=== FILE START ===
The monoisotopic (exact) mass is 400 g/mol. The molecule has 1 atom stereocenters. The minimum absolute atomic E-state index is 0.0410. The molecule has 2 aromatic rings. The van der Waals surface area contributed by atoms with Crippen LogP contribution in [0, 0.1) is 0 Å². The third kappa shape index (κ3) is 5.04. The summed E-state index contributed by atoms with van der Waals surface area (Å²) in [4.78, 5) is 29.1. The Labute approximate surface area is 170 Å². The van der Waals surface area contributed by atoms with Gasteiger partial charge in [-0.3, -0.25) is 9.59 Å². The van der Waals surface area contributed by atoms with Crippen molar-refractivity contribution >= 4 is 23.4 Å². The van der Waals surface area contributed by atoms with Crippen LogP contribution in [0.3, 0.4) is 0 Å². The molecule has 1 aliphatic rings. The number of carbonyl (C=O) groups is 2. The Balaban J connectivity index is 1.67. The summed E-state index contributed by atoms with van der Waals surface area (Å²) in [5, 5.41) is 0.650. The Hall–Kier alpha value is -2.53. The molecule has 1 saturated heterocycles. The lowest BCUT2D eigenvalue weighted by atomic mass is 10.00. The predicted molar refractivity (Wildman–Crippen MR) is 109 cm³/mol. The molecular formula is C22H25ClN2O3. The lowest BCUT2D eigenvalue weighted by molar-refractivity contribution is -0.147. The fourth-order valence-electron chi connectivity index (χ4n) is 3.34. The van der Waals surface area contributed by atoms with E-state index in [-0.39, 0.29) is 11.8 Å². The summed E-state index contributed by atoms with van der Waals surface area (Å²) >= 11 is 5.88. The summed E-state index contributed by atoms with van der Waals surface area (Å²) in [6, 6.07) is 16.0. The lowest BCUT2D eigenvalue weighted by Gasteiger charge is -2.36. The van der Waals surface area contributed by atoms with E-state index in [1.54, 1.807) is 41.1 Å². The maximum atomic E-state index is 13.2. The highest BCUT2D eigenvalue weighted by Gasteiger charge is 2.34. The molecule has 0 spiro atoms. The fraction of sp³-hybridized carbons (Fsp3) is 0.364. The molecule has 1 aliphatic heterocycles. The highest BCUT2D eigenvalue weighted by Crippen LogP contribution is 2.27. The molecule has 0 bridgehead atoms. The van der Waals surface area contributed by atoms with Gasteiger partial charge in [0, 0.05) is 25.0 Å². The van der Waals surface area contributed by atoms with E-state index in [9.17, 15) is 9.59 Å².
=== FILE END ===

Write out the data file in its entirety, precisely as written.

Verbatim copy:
The monoisotopic (exact) mass is 400 g/mol. The molecule has 1 atom stereocenters. The minimum absolute atomic E-state index is 0.0410. The molecule has 2 aromatic rings. The van der Waals surface area contributed by atoms with Crippen LogP contribution in [0, 0.1) is 0 Å². The third kappa shape index (κ3) is 5.04. The summed E-state index contributed by atoms with van der Waals surface area (Å²) in [4.78, 5) is 29.1. The Labute approximate surface area is 170 Å². The van der Waals surface area contributed by atoms with Gasteiger partial charge in [-0.3, -0.25) is 9.59 Å². The van der Waals surface area contributed by atoms with Crippen molar-refractivity contribution >= 4 is 23.4 Å². The van der Waals surface area contributed by atoms with Crippen LogP contribution in [0.3, 0.4) is 0 Å². The molecule has 1 aliphatic rings. The number of carbonyl (C=O) groups is 2. The Balaban J connectivity index is 1.67. The summed E-state index contributed by atoms with van der Waals surface area (Å²) in [5, 5.41) is 0.650. The Hall–Kier alpha value is -2.53. The molecule has 1 saturated heterocycles. The lowest BCUT2D eigenvalue weighted by atomic mass is 10.00. The predicted molar refractivity (Wildman–Crippen MR) is 109 cm³/mol. The molecular formula is C22H25ClN2O3. The lowest BCUT2D eigenvalue weighted by molar-refractivity contribution is -0.147. The fourth-order valence-electron chi connectivity index (χ4n) is 3.34. The van der Waals surface area contributed by atoms with E-state index in [-0.39, 0.29) is 11.8 Å². The summed E-state index contributed by atoms with van der Waals surface area (Å²) >= 11 is 5.88. The summed E-state index contributed by atoms with van der Waals surface area (Å²) in [6, 6.07) is 16.0. The lowest BCUT2D eigenvalue weighted by Gasteiger charge is -2.36. The van der Waals surface area contributed by atoms with E-state index in [1.54, 1.807) is 41.1 Å². The maximum atomic E-state index is 13.2. The highest BCUT2D eigenvalue weighted by Gasteiger charge is 2.34. The molecule has 0 spiro atoms. The fraction of sp³-hybridized carbons (Fsp3) is 0.364. The molecule has 1 aliphatic heterocycles. The highest BCUT2D eigenvalue weighted by Crippen LogP contribution is 2.27. The molecule has 0 bridgehead atoms. The van der Waals surface area contributed by atoms with Gasteiger partial charge in [0, 0.05) is 25.0 Å². The van der Waals surface area contributed by atoms with E-state index in [9.17, 15) is 9.59 Å².